Solidly 11 right now. I’m trying to get a different job, and I’m working on getting a therapist / psychiatrist but it’s been a rush. Got transferred to a different unit with a different job role that I never got really read into. I’ve been trying to get work finished but the area is very… dry and empty with exception of the same thing that everyone’s already written about. I have no cohesion with anyone else in my unit. I was temporarily assigned to another entire division and that was great but then I was slotted right back into the job I’m not happy with. I’m in hot water with my boss because I wear headphones so I can listen to things on the Internet because I get distracted by every noise and every conversation around me. Oh and my beloved lost their job yesterday.

  11. Derek Vandivere says

    Hmm – over here in the Netherlands, being ‘overstressed’ and having to miss work is a much more common phenomenon. I had my own case when I was a consulting working for a difficult client (ironically, I’ve now been an employee of that client for over a decade and it’s a great place to work!).

    Not sure what the origin of the chart is, but my own experience is that it wasn’t a sequential progression. It started in a different context, and definitely didn’t go through many of those stages until I woke up one morning and just couldn’t force myself to go into the office.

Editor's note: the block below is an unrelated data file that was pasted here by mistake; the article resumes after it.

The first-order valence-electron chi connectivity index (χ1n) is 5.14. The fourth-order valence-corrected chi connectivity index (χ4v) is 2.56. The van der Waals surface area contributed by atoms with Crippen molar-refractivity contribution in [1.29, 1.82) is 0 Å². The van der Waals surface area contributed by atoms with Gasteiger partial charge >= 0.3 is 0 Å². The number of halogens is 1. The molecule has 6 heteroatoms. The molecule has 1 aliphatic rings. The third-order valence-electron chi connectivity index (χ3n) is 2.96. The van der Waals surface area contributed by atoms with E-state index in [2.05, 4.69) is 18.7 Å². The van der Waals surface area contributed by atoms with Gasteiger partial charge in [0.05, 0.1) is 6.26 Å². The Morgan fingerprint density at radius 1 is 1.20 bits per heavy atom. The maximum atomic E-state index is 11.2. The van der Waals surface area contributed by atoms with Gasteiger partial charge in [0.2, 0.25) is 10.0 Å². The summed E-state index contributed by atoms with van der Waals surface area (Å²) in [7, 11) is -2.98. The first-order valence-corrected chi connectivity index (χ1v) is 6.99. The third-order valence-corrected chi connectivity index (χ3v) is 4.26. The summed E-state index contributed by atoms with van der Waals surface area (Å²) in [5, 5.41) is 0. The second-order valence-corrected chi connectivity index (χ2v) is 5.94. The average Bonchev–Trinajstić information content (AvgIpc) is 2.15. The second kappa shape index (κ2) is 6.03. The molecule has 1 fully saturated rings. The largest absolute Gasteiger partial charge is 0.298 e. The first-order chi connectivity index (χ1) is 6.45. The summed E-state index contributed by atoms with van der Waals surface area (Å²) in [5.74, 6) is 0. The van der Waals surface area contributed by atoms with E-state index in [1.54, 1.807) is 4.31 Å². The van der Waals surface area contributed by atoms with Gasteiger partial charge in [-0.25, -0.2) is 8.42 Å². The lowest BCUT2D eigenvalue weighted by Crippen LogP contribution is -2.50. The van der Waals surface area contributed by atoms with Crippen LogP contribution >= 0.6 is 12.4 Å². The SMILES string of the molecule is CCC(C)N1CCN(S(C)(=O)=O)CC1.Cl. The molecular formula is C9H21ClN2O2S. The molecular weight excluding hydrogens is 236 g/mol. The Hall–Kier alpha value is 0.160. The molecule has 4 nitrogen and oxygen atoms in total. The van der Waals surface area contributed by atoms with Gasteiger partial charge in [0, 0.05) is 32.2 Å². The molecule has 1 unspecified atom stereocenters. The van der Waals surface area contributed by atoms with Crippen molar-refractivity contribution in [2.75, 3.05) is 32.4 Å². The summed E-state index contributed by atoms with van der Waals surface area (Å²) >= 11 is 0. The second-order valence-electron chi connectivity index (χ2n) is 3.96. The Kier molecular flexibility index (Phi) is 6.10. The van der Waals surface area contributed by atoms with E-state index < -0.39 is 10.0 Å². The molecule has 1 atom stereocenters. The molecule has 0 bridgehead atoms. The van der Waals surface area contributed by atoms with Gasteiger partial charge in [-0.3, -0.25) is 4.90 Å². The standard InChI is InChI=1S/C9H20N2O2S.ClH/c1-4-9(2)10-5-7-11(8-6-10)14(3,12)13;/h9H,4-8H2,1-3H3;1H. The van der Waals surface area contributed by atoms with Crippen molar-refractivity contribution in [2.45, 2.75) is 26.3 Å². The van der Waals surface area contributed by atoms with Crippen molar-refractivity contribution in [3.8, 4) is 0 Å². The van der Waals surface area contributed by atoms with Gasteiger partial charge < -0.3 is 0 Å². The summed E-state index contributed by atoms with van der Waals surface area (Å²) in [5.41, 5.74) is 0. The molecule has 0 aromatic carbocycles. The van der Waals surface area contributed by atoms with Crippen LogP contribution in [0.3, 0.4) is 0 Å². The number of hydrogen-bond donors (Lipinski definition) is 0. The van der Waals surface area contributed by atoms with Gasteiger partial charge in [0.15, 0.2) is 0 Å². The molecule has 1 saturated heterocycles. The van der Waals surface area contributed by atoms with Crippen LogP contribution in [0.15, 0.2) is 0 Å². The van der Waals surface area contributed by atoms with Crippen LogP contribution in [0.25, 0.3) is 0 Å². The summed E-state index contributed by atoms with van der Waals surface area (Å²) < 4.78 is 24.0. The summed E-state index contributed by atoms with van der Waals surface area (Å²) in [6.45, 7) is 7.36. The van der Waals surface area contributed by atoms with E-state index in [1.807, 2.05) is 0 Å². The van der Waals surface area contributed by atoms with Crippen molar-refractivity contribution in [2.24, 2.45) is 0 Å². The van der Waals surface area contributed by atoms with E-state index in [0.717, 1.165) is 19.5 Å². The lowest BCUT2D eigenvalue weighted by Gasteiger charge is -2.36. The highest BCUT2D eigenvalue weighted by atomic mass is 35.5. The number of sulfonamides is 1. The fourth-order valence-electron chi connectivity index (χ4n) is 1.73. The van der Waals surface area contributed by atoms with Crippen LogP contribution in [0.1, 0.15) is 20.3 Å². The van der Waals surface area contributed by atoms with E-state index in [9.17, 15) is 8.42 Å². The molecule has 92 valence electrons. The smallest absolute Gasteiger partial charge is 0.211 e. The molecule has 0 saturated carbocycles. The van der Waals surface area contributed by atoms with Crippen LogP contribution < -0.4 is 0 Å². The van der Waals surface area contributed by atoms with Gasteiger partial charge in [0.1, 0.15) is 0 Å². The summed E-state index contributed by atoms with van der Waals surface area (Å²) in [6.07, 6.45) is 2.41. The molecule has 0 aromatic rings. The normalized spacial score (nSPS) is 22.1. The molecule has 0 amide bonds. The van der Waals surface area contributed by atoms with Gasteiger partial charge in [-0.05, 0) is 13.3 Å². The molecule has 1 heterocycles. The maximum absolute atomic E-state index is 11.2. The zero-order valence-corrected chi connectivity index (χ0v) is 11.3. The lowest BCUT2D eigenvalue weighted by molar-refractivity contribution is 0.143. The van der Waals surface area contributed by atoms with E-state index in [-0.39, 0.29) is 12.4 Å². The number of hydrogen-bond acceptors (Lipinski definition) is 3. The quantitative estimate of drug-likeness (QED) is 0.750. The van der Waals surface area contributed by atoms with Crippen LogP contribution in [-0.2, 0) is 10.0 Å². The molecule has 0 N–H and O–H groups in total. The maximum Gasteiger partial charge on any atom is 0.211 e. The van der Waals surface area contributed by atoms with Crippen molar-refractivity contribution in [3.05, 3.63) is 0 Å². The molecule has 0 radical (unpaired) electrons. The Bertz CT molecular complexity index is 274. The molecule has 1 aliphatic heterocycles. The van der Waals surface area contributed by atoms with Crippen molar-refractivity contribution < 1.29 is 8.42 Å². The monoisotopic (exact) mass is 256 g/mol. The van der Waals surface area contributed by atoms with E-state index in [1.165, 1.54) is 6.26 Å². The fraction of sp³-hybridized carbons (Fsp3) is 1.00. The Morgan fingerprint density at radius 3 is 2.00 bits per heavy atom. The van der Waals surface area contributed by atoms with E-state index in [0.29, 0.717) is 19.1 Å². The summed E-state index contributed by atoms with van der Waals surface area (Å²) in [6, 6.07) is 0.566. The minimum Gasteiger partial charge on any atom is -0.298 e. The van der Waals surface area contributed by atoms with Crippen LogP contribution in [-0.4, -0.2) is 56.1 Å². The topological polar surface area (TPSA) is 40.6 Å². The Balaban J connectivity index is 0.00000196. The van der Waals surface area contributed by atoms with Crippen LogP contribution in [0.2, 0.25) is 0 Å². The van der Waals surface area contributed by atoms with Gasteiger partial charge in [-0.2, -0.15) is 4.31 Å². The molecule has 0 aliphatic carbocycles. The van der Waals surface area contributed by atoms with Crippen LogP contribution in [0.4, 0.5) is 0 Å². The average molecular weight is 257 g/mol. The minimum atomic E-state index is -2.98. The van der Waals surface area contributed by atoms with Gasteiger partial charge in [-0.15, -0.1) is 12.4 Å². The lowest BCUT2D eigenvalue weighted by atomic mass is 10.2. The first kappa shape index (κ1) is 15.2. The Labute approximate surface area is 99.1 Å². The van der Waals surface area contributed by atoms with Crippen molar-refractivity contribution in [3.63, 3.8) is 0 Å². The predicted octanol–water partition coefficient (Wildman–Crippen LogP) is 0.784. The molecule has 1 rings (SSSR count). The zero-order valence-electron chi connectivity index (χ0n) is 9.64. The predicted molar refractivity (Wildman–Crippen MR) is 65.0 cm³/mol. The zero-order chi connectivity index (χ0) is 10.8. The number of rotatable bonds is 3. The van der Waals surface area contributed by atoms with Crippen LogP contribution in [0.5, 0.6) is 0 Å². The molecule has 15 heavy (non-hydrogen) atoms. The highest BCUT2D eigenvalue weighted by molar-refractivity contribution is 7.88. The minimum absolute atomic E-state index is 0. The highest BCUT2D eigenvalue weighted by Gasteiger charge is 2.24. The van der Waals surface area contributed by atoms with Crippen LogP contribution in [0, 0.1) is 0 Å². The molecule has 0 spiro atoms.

I think the graphic is more about burnout from overwork than it is from otherwise stressful situtations.

  12. birgerjohansson says

    OT
    You deserve good news to feel better.
    Summer Lee won the Democratic primary for congress by 40 votes! Never say “my vote does not count “!

  13. strangerinastrangeland says

    Nothing that linear for me, I feel like I am bouncing back and forth between 0 and 11 on my way to 12. :-(

  14. angoratrilobite says

    I am currently at a 0, however, last year I was at a 12. I was trying to manage a demanding full time career while also being the care giver of a family member with dementia. I snapped like a brittle twig and had a breakdown. I think I got ptsd from it because certain words or phrases still make me incredibly anxious and upset.

    I say 0 because I have no desire to “prove” myself in any way. I give my best effort but my field of fucks is barren.

  15. dianne says

    Is it bad that I looked at this and thought, “I’m a 3 or maybe 4. Meh, I’m such a lightweight”?

  16. PaulBC says

    bravus@13 I’m very skeptical that you can be hired at tenure track let alone eventually gain tenure without hitting at least stage 7 on this scale. I was able to get a PhD without too much stress because I had research project that consumed me personally, and my advisor was cool and didn’t push a schedule until one day he announced I had better schedule my defense.